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Property – registrar erred when application for consent orders dismissed…

…after husband’s death when wife withdrew consent

In Hullet & Benton [2022] FedCFamC1A 13 (11 February 2022), the Full Court (Austin, Tree & McEvoy JJ) dismissed an appeal from Macmillan J’s decision in Hullet & Benton [2021] FamCA 449.

Upon a review of his decision, a registrar was held by Macmillan J to have erred when an application for consent orders was dismissed following the husband’s death and the wife’s withdrawal of consent.

Macmillan J held that the proceedings could continue where the rules enabled the husband’s executor as legal personal representative to apply as to the future conduct of the proceedings.

The wife appealed, arguing that when determining the review application, Macmillan J’s power was limited to either granting the application for consent orders or dismissing it; the latter being the only option in the absence of the wife’s consent.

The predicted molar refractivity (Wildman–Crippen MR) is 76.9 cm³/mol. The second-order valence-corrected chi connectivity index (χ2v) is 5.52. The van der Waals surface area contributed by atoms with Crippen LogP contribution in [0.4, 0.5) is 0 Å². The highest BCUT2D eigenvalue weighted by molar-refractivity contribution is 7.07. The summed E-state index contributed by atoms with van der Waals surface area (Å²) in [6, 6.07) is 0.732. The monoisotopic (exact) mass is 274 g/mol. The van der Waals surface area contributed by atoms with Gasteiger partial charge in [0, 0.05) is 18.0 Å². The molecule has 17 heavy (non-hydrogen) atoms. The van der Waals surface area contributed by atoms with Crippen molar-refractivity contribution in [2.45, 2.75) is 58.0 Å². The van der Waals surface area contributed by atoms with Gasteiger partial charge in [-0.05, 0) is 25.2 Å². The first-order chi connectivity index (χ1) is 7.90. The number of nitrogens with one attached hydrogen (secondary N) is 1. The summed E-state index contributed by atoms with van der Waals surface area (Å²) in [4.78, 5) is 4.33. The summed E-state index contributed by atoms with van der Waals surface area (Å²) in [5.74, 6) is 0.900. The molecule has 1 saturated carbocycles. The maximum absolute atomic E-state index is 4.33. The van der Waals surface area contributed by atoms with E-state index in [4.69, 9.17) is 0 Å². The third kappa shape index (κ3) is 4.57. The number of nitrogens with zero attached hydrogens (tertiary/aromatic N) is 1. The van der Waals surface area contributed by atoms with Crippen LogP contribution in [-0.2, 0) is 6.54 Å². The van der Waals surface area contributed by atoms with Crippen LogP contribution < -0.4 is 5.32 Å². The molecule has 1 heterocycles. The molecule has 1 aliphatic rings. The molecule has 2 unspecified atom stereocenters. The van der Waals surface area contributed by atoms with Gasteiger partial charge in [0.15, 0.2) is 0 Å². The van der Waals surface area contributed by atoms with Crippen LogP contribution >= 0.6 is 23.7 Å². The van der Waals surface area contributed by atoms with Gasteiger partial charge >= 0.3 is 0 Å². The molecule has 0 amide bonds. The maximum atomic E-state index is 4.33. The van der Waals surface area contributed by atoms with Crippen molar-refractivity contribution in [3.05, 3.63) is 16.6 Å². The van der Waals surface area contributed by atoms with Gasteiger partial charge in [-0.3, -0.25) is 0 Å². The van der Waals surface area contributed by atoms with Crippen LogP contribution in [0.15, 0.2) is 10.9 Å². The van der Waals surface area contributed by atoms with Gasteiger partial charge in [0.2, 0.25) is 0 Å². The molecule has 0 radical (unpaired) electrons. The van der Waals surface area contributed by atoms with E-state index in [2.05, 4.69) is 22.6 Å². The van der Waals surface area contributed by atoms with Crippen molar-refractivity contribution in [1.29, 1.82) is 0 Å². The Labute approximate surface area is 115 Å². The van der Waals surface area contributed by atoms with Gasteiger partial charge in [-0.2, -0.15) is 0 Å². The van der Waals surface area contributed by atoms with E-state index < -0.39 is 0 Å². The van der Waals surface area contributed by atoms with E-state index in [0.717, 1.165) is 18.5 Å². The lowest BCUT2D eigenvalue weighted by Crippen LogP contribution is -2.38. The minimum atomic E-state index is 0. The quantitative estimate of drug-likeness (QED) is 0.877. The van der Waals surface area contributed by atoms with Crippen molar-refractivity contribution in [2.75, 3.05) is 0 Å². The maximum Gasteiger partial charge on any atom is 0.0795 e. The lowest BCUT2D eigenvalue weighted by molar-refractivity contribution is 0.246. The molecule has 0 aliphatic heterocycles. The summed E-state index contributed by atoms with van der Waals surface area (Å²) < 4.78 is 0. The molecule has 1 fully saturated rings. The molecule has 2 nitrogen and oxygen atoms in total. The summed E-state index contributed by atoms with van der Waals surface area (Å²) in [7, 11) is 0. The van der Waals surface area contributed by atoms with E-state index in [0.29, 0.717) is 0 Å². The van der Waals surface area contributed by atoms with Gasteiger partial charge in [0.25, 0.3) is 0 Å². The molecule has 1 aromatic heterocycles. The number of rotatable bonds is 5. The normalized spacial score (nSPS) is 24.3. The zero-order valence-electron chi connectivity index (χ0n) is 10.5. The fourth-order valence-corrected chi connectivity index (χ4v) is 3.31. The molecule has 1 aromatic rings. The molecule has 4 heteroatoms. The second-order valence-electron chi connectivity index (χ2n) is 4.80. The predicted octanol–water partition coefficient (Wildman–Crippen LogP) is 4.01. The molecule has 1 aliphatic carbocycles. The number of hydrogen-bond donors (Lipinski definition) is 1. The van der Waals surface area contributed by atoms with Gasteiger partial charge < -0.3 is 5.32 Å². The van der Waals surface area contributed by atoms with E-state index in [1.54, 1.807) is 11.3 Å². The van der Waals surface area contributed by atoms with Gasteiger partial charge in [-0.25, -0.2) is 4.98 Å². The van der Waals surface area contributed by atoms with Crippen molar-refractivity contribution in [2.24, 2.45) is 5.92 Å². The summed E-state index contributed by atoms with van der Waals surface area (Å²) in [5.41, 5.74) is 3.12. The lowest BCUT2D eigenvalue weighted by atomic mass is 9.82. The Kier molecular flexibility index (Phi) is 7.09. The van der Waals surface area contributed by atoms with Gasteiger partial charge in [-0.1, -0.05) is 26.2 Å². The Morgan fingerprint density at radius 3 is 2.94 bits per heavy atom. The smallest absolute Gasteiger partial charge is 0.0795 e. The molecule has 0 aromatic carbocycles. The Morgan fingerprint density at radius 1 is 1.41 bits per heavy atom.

She argued that an application for consent orders was a “different species of application to an adversarial application … and had to be treated differently” (at [10]).

The Full Court said (from [15]):

“… The existence of a ‘judgment’ is the pre-requisite for a competent appeal (s26(1) of the Federal Circuit and Family Court of Australia Act 2021 (Cth) (FCFCA Act)), for which purpose a ‘judgment’ is defined to include an order or decree, whether it be final or interlocutory (s7, FCFCA Act).

[16] … [A] ‘judgment’ does not include a mere ruling on a question of law which is not decisive of the parties’ rights in the justiciable dispute, even if it is expressed in the form of an order …

[17] … [N]one of the orders amount to a ‘judgment’ since none is decisive of the parties’ rights under Pt VIII of the Act. The orders do no more than achieve the continuity of the proceedings. …

[18] Leave to appeal must be refused once it is understood that no appeal validly lies. (…)”

Craig Nicol and Keleigh Robinson are co-editors of The Family Law Book. Both are accredited specialists in family law (Queensland and Victoria, respectively). The Family Law Book is a one-volume loose-leaf and online family law service (thefamilylawbook.com.au).

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